Reasonable Doubt: What's it like in trial?

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      Just an hour before, the judge had announced the end to our civil trial. We exchanged bows and watched the judge walk out of the courtroom. And now I sit at a hotel bar across the street with the other lawyers involved in the trial. This post-trial drink with your adversary is almost a ritual. If you’re a trial lawyer, you might know the bar I’m talking about.  

      It might seem odd that lawyers who just spent a trial arguing against one another are now sharing smiles and laughs. But it comes from a place of mutual respect, no matter the outcome. It comes from a shared understanding that they gave it their all.

      Sure, this courtesy amongst lawyers is not always there. Egos, competitiveness, and high levels of work stress can get in the way. But for the most part, there is a real camaraderie among trial lawyers. It helps that many believe they can be good advocates if they are courteous, not cutthroat, with one another.  

      Trial has other aspects that might be perplexing for outsiders. The most glaring part is how a courtroom looks and feels. I often have witnesses mentally prepare for this. A trial is very formal. The judge, registry clerk, and lawyers are all dressed the same: white shirt, black waistcoat, and white tabs; all under black robes. The idea of going to court can seem nerve-racking. To calm witnesses’ nerves, I have jokingly suggested that they visualize a room of serious people dressed like wizards. 

      In all seriousness, though, the courtroom is a solemn place. In addition to how people dress, there is a formal way of speaking. Lawyers refer to one another as "my friend". The judge is addressed as "my lord" or "my lady".

      The courtroom can seem imposing, with red carpeting and wooden panelling. The room can be deep and its ceiling can be high. Given how much space is empty, it can seem eerily quiet. Sure, there may be impassioned argument by lawyers and dramatic testimony by witnesses. But if you dropped in to watch, you’d realize it’s hardly louder than a conversation at the dinner table. And on that note: yes, trials are generally open to the public. You can enter a courtroom just to watch.

      Here are a few other things you might not expect about trial: the time. A trial can span days or weeks. Complex trials can even take months. So, day in and day out, evidence is presented and arguments are made until both sides finish.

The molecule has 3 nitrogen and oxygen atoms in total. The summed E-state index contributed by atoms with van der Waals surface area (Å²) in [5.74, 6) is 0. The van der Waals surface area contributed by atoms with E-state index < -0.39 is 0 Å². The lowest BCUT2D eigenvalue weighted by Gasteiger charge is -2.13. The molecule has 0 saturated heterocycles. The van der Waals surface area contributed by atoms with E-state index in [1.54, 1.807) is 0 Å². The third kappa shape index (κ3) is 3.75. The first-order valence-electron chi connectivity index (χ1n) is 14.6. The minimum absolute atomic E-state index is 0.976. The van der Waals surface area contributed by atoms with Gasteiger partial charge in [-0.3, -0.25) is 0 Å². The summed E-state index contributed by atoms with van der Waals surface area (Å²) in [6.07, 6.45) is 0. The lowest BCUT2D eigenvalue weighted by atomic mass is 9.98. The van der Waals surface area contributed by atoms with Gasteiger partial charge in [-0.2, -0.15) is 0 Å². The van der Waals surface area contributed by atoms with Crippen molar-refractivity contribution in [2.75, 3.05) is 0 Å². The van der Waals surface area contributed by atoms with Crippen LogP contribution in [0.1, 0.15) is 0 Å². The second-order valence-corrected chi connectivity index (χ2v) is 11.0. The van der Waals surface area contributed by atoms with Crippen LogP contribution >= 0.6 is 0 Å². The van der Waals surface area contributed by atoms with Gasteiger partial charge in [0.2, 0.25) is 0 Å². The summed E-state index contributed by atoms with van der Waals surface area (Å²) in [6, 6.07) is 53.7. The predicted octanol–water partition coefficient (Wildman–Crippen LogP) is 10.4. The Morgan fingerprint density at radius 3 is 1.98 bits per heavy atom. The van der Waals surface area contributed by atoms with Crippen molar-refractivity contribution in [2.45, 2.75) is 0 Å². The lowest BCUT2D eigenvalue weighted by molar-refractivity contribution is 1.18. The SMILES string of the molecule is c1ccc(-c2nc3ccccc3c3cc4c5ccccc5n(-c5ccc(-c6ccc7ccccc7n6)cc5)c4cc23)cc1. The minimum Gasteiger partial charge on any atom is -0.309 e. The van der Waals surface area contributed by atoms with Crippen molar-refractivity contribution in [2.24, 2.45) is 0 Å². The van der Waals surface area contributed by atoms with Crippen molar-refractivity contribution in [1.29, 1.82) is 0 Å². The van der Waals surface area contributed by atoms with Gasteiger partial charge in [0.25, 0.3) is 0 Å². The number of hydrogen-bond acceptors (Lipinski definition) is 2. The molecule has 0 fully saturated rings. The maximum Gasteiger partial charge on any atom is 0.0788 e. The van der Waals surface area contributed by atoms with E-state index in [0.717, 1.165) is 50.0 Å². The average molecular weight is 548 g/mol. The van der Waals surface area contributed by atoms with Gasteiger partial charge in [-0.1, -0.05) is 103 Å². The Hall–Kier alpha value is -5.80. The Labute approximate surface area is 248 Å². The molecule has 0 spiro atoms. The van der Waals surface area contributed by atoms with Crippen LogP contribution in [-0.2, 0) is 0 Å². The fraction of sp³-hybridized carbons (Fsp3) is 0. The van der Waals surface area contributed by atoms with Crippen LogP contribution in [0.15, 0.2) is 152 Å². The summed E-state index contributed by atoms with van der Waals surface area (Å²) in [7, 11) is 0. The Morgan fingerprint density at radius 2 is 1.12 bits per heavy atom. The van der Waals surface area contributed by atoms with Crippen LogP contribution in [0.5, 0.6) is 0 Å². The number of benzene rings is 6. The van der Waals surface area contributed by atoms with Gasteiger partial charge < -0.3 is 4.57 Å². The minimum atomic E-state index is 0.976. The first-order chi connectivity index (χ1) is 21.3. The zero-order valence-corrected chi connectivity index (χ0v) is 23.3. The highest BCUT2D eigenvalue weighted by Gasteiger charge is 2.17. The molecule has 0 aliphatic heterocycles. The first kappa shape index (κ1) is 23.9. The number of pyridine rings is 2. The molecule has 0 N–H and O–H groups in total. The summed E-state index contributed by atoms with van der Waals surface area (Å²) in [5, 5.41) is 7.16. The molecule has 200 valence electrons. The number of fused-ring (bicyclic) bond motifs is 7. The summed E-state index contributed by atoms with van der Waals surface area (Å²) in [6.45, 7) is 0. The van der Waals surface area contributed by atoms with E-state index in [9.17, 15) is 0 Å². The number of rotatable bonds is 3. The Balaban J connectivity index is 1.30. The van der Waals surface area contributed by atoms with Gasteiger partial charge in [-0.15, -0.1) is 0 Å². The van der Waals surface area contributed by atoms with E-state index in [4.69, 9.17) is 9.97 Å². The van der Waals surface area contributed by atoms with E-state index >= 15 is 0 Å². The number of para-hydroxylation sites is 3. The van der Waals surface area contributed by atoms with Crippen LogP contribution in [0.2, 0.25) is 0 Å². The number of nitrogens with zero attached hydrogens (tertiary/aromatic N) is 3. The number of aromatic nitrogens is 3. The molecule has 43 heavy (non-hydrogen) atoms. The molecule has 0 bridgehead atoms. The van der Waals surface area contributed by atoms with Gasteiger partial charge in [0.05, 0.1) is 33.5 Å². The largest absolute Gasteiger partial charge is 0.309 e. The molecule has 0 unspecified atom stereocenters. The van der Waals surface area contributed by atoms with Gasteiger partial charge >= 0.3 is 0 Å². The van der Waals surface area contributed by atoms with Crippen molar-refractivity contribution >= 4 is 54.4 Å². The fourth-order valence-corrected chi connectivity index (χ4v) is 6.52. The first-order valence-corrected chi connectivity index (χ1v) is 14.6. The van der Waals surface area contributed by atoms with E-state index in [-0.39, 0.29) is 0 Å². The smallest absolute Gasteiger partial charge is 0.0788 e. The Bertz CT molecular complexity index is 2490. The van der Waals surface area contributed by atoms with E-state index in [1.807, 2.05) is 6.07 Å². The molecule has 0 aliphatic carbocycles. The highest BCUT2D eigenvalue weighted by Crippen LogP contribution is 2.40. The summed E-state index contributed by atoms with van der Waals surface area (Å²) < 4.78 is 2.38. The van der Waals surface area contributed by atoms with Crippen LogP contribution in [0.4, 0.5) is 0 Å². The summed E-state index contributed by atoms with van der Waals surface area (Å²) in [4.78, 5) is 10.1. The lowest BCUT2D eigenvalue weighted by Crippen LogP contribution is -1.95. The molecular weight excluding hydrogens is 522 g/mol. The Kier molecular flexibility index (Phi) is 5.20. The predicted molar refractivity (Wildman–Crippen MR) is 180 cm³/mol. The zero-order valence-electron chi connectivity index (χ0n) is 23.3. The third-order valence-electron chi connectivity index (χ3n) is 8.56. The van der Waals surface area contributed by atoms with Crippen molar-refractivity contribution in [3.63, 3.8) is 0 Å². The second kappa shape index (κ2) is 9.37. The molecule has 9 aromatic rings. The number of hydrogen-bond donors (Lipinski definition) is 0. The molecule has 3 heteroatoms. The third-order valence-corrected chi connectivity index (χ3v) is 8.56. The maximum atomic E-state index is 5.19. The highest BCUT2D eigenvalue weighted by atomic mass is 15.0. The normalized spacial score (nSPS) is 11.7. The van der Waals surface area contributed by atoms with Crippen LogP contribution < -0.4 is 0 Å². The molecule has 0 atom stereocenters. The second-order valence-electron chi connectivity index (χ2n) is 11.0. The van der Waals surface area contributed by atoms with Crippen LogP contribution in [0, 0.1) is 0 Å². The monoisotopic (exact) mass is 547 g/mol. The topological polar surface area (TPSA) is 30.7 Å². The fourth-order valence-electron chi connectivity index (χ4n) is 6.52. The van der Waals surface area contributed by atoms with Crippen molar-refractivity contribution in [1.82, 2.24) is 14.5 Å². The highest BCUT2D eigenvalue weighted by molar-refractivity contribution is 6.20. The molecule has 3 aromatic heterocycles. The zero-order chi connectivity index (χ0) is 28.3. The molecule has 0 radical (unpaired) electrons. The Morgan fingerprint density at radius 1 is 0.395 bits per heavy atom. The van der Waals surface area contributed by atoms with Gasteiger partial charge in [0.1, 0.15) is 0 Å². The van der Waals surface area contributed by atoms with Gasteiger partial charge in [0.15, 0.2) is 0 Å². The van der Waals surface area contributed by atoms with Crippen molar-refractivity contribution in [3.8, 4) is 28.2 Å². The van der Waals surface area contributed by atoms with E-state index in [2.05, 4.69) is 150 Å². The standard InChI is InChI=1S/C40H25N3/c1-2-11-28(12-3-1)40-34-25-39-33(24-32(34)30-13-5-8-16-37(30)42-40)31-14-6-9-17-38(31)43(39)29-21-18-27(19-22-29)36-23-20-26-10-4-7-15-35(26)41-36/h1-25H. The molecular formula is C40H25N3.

People are often surprised at the times that court is in session. Generally, court hours are from 10:00 a.m. to 4:00 p.m. with a short morning break, a 90-minute lunch break, and a short afternoon break. In all, court is in session for about four hours each day. To outsiders, this may seem slack. But trial lawyers would beg to differ. Before and after court is in session, lawyers are busy. They are working on something coming up or dealing with something that just happened. Even during the mid-day breaks, there is a flurry of activity. Rather than what the four-hour schedule suggests, trial lawyers could be working 10- or 12-plus-hour days.

      In my last piece about preparing for trial, I noted just how much effort is needed to ensure a smooth trial. But no matter the preparation, there are always curveballs. Maybe a doctor who is an expert witness is called away to perform an emergency surgery. Or maybe your judge is assigned an urgent hearing in the middle of your trial. Dealing with these surprises is just part of the challenge of running a trial.

      There’s a tremendous amount of effort put into preparing and then running a trial. So how does it all end? When it comes to civil trials with judges (let’s save jury trials for another day), the judgment is rarely given right away. Instead, the judgment is typically given in writing. That’s because the court needs time to consider all of the evidence and arguments. Similarly, it needs time to write out its reasons. The more complicated the trial is, the more time may be needed. Given the shortage of judges and their high caseload, it’s not unusual for the court to take six months or more to provide its written reasons.

      The reasons of a trial judge are often published. The decision is judge-made law. It can direct or even determine the rights of someone in the future. So from a trial to the resulting judgment, and then to its impact on future cases, the legal system runs in a cycle through time.

      A word of caution: the information provided refers to the BC Supreme Court. You should not act or rely on the information provided in this column. It is not legal advice. To ensure your interests are protected, retain or consult a lawyer.

      Kevin Yee is a trial lawyer at Personal Legal Services. He acts for people who have been injured or wronged. If you have topics that you’d like Reasonable Doubt to cover or if you have a general question for a lawyer, you’re welcome to send him an e-mail.